PEBBLE BEACH, Calif. – Jordan Spieth hasn’t stopped pinching himself, all these years later.
“I remember vaguely the 2000 U.S. Open, watching it, and 2010 when Graeme [McDowell] won,” said Spieth, who was born in 1993. “And then having played the AT&T here, the last six or seven years, it's just one of the most amazing pieces of property in the world.
“The fact that we get to play golf on it is pretty amazing, and to have a major championship on it is even more special.”
He’s still there – honest and unassuming Jordan Spieth, who captured hearts and minds in 2015 when he won two majors and nearly won the other two – the fresh face who pulled golf from its tainted-Tiger doldrums.
Spieth never has departed. While those around him rise and rescind with the tides of professional golf, he never has lost perspective. He knows that things haven’t been the same. He has been off, but he knows he can be on. And he knows it’s not as simple as reaching for the switch. He is in it for the long haul, not the short sell.
Spieth has not won a major championship since the 2017 British Open. But he is 25 years old, wise beyond his years, and time is with him.
“Everybody gets off at some point in their career,” Spieth said. “If this is the last year or so results-wise of off for me, then I can use these kind of blueprints of how I've gotten back as kind of my set places to go to. Then things should stay in place a lot easier and not get as far off.
“And that's all I'm looking to do. I felt like I was able to put myself in position to win tournaments without really having much. So, when I get it back, it's just more consistent. I don't shoot 5 or 6 under and then 3 over and 3 over and then 5 under. I shoot 2 under on the bad days and 6 or 7 under on the good days … That's the difference in winning and not.”
So, is he close?
After being third at the Masters in 2018, Spieth counted a British Open tie for ninth as his best finish over his next 26 PGA Tour starts. Six missed cuts were sprinkled in for bad measure. For a player who ranked No. 1 in the world in 2015, started No. 2 in 2018 and now comes to the 2019 U.S. Open ranked No. 28, that’s a definite “off.”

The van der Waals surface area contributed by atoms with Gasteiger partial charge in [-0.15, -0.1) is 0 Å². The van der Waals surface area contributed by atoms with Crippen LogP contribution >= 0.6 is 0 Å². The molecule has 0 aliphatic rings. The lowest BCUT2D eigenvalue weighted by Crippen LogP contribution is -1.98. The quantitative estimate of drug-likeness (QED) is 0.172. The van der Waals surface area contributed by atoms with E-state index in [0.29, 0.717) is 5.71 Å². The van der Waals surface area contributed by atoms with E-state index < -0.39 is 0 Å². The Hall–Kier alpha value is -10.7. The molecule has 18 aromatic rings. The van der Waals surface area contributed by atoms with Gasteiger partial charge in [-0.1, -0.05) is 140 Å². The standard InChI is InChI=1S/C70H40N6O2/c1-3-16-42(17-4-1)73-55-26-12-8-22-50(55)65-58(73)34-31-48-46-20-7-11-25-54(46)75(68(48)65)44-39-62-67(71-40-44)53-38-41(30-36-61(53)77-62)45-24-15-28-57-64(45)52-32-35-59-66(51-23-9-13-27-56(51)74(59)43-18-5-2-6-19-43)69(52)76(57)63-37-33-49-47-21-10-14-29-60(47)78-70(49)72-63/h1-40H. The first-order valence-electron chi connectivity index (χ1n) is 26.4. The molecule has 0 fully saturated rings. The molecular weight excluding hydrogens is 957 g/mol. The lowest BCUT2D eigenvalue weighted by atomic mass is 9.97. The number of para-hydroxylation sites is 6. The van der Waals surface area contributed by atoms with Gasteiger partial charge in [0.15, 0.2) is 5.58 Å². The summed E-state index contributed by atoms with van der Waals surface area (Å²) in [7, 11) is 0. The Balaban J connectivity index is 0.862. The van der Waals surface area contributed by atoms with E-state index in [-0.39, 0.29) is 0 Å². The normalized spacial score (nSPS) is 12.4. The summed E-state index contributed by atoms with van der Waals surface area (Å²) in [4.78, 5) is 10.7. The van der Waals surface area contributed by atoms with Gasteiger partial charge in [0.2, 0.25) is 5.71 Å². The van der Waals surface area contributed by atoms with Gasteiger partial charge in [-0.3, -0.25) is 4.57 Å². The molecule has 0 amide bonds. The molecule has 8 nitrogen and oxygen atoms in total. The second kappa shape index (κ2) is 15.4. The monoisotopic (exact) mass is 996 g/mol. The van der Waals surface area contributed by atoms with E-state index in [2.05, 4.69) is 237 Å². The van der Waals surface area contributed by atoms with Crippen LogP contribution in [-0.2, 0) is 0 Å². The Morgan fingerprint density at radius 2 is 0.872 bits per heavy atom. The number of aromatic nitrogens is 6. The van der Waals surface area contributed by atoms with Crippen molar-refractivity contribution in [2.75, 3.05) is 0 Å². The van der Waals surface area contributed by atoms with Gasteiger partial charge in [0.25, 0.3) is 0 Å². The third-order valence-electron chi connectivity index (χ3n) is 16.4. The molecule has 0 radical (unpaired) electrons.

But there has been a shift in recent weeks. Spieth tied for third at the PGA Championship, tied for eighth at Charles Schwab and most recently finished T-7 at Memorial. Eight of those 12 rounds were par or better. He is a more Spieth-like on the greens, ranking third in strokes gained putting and second from inside 25 feet.
That said, getting to the green is not a given. His right arm still gets a little stiff on occasion, his body jumps the shark and he flies open at impact. He remains a swollen 187th in strokes gained off-the-tee. “When I was swinging at my best, it was real nice and around my body, something that a lot of guys just take for granted,” Spieth said. “That needs to be a constant reminder for me.”
But the question begs to be asked. As he comes to Pebble Beach, where he won the AT&T Pro-Am in 2017, as he searches for “on” in a major championship setting … is he close?
“I think tee to green I'm still trying to find the consistency that I want,” he said. “But it's better than it's been in a while. And then putting and chipping has been right where I want it to be. I normally grade myself after a tournament, so I don't give myself the grade ahead of time.
“It's getting there. It's getting there.”
Jordan Spieth is still here, and there could be no better time for him to come out.
Dan O’Neill, who covered golf for the St. Louis Post-Dispatch from 1989 to 2017, is an editorial consultant on golf for Fox Sports. His articles have appeared in publications such as Golfweek, Golf World, Golf.com and The Memorial magazine. Email: firstname.lastname@example.org; Twitter: @WWDOD